HomeMost Popular8 Outdoor Adventures in the South

8 Outdoor Adventures in the South

From yoga and beer tasting to a hidden South Carolina waterfall, rafting through Atlanta, an underwater playground and antebellum bike trail, these creative activities take advantage of beautiful spring weather. 

After a colder than normal winter and rainy spring, we expect many Southerners are suffering from cabin fever. As May flowers begin to bloom, this month is the time to head outdoors and enjoy the last of those cool temperatures before we launch full-speed into summer. We realize that hardcore activities like biking, camping, hiking and running aren’t for everyone — although the South has its share of great spots for these — so we researched some more creative options for getting the heart pumping while also enjoying some sunshine.

North Carolina is known for its hiking and biking, but also its brews. In Asheville, you can combine beer tasting with a bit of exercise in what might be the most enjoyable form of activity we’ve come across. Bend and Brew at four area breweries (Highland, Wicked Weed, Hi-Wire and Catawba) combines beer tasting with an hour of yoga each month. Sips are provided, but bring your own mat.

In Atlanta, two new riverside adventure centers make it possible to float the Chattahoochee River between Buckhead and East Cobb. Half and full-day rentals are available for tubing, kayaking, stand-up paddle boarding, rafting and inflatable kayaks. The “Hooch” also runs through uptown Columbus, Georgia, with rafting ranging from mild to Class V and named one of the Top 12 Man-Made Adventures in the World.


Going under water, divers can now go out near the shore in Orange Beach, Alabama, to explore Poseidon’s Playground, three Greek mythological statues that now rest at the bottom of the sea. Poseidon, Apollo and Venus were placed 3 miles off the coast of Gulf Shores in December and are ready for divers this summer. More experienced divers can also head out to The Lulu, a 271-foot intact freighter sunk 20 miles offshore with a bottom depth of approximately 115 feet.

If it’s higher thrills you’re looking for, the Hugh Kaul Beanstalk Forest at Red Mountain Park in Birmingham, Alabama, is a sure challenge. This aerial rope course includes 20 obstacles that make for an hourlong self-guided tour. While at the park, there’s also the option of a 1,000-foot zipline from the Kaul Adventure Tower, eight lanes of rappelling, traditional rock and vine climbs.

Now a Bike Friendly Community, Ridgeland, Mississippi, is home to a multi-use 14.76-mile scenic trail that travels among wildlife and foliage near the Natchez Trace Parkway. Side trails bring bikers into the city’s shopping areas, like the Jackson Street District in Olde Towne, the Mississippi Crafts Center and Ross Barnett Reservoir, where you can cool off on 105 miles of shoreline.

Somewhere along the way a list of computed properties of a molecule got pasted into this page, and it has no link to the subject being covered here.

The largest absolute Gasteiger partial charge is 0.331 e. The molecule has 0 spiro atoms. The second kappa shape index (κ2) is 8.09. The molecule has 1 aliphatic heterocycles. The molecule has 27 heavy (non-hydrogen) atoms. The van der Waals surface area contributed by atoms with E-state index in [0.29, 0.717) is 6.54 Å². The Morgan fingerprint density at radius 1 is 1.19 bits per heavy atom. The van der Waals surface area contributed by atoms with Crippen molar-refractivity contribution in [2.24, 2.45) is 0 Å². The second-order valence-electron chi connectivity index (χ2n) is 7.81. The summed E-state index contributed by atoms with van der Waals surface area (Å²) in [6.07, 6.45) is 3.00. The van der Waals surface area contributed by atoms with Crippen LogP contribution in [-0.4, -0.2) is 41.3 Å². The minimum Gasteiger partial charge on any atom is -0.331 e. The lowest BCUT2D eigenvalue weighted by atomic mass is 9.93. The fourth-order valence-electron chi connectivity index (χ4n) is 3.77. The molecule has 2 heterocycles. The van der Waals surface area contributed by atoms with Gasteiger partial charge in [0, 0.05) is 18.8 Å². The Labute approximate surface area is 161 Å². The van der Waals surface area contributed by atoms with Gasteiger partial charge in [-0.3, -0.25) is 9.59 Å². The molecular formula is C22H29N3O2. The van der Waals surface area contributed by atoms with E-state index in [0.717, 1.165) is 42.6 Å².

Another scenic bicycle route winds through Georgia’s Antebellum Trail, a 170-mile trek through the state’s most beautiful antebellum towns — all spared by Sherman’s burning march. Athens and Macon are the largest stops on the route, with options for dining, shopping and nightlife, but Flannery O’Connor’s home of Milledgeville and home of Uncle Remus in Eatonton shouldn’t be missed. The majority of the trail’s bike lanes are in the city limits, so you’ll be riding among grand homes (some open as museums), art galleries, Civil War history and rolling hills.

Just off US 76 and Chattooga Ridge Road in Oconee County, South Carolina, lies the hidden Reedy Branch Falls. This 30-foot waterfall is a short walk from the roadway, but you have to know what to look for. There’s no sign or trailhead, just a pull-off with a stone wall and columns. Keep an eye out for the U.S. Forest Service placard on the iron gate and you’ll know you’re in the right spot. From there, walk around the gate and down a gravel road to the remains of a concrete bridge. Look left for a trail through the woods, and you’re just a 5-minute walk to the falls and a shallow pool.


Go back in time eight centuries after Egyptian laborers dragged huge stones across the desert to build the Great Pyramids at Poverty Point World Heritage Site (pictured at top) in North Louisiana. A complex array of earthen mounds and ridges overlooking the Mississippi River flood plain on over 400 acres remains today, dating between 1700 and 1100 B.C. Learn about the inhabitants extensive trade network and sophisticated methods of importing stone and ore over great distances in the interpretive center, then hike the 2.6-mile trail.

greenbellyFOR FUEL: Newnan, Georgia, adventure food company Greenbelly is now taking pre-orders for its Meal Bars in flavors like Cranberry Almond, Dark Chocolate Banana and Peanut Apricot. Expected to ship in June, the product was created by runner, biker and hiker Chris Cage, who can boast hiking the entire Appalachian Trail.

Photo credits, from top: Poverty Point World Heritage Site courtesy of Louisiana Office of Tourism; rafting in Columbus courtesy of Columbus CVB; biking the Antebellum Trail courtesy of Milledgeville-Baldwin Convention & Visitors Bureau; Reedy Branch Falls courtesy of DiscoverSouthCarolina.com; and Green Belly Bar by Deep South.

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